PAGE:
If you have cable TV like 80% plus of Swiss homes, than you can have cable internet from CableCom's HiSpeed Internet. Although Cable Internet was available in 1997 before ADSL, CableCom have lost their advantage. ADSL at least has made cable more competitive. In 2008 HiSpeed further increased the downloads speeds of most of their packages. The fastest is 25,000kbps. HiSpeed is an established and reliable service ideal for heavy Internet users. Look out for competitive packages that include their digital phone system. Hispeed supply a modem and new cable TV/ radio /internet sockets.
If you do sign up for cablecom, don't forget to use the refer-a-friend (member4member) scheme, that way you both get one month's subscription for free.
In order to have aDSL, you have to have a Swiss landline, which runs through Swisscom. aDSL can end up costing more than a cable modem, since you end up having to pay the monthly fees for the phone line and the aDSL connection, but this is the only option for the small percentage of households that are not connected to CableCom.
As Swisscom still owns the "last mile" (" die letzte Meile"), all ADSL is essentially provided by Swisscom. However, Swisscom does not sell ADSL directly to end-users, only to resellers, such as Econophone, Bluewin, Green, Easynet, Solnet, Genotec, et al.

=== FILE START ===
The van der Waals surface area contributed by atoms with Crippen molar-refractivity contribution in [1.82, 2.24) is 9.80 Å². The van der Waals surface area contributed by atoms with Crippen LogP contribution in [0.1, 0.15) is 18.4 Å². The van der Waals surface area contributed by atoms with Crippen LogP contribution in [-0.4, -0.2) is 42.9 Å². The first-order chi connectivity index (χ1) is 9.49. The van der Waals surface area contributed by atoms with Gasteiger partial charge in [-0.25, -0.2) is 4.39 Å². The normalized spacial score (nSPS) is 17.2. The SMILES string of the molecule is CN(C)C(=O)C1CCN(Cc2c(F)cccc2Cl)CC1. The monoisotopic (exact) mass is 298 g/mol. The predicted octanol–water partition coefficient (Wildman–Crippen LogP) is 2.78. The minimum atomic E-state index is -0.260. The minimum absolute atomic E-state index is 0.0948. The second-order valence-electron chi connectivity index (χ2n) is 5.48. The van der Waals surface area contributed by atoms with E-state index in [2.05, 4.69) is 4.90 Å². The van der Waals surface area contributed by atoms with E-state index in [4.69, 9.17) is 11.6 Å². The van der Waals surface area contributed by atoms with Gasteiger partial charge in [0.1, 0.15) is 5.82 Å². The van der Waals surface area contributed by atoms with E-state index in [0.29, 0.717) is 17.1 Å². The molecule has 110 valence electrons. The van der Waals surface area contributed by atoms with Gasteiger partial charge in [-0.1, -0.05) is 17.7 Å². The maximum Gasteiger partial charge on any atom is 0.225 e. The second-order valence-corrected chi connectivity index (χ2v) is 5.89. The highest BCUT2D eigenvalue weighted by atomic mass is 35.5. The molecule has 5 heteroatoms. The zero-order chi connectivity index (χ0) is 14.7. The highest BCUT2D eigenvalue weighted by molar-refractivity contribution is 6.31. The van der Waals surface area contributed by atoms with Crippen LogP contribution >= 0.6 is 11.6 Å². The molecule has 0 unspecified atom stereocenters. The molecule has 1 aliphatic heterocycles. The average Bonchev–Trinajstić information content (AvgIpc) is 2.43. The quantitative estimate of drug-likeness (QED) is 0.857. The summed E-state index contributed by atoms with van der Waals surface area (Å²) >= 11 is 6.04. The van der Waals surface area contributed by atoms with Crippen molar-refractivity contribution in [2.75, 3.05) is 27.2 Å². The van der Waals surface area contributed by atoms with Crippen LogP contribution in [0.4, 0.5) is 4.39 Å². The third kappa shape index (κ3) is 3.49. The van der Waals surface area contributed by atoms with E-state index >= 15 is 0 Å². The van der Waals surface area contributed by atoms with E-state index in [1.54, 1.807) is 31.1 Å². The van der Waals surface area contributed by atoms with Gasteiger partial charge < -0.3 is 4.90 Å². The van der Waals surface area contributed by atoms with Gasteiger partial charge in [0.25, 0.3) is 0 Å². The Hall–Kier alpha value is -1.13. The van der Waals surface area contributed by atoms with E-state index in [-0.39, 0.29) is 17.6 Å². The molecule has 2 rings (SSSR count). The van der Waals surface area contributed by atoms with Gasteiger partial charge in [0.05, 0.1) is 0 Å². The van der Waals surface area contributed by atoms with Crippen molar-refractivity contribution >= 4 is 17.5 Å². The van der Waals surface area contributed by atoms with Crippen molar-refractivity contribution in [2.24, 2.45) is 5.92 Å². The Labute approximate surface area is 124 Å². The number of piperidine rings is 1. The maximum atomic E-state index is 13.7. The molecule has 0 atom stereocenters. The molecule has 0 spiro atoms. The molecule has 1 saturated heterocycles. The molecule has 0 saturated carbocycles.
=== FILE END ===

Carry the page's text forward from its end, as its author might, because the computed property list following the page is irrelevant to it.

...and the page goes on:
Although you might have expected dial-up internet access to be a thing of the past, not every household has the option of having ADSL. ADSL services are not part of the Grundversorgung that Swisscom is obligated to provide.
The general ADSL coverage is very good, but it's not 100%. We initially used dial-up access over ISDN as ADSL was not available to us on our overhead telephone-line. At the time (2001-2002) we found sunrise to have the best offer, but as we later changed to ADSL, I cannot add much regarding current conditions and pricing for dial-up customers.
Things to watch out for....
- Quoted Cable Internet speed can often not be obtained in reality because cable access is divided between households that share the same cable. However, I have not found this to be a problem. I understand that ADSL speed is per line/user so this does not apply. [not true, all ISPs will have *some* contention ratio. There are overheads on funnelling a TCP/IP connection over cable modem, though - resulting in around 8% "loss".]
Please note - none of the above is specific to Switzerland, it applies to any country. Also, when discussing internet speed, what is quoted is always the connection speed to the next router, never the end-to-end speed.
- There are "minimum" periods for most ADSL and Cable Internet Providers. If you do not cancel your subscription in the "initial trial period" you are often stuck for a minimum of 1 year.
- You must give notice to cancel your contract (assuming you are outside the minimum contract period) often many months in advance.
- It may be the case that some of these conditions can be waived if you are leaving the country for good. This applies to many such services (phone, insurance, etc) however you need to supply your "leaving the country" paper which is obtained when you de-register with the Gemeinde (ie. local community).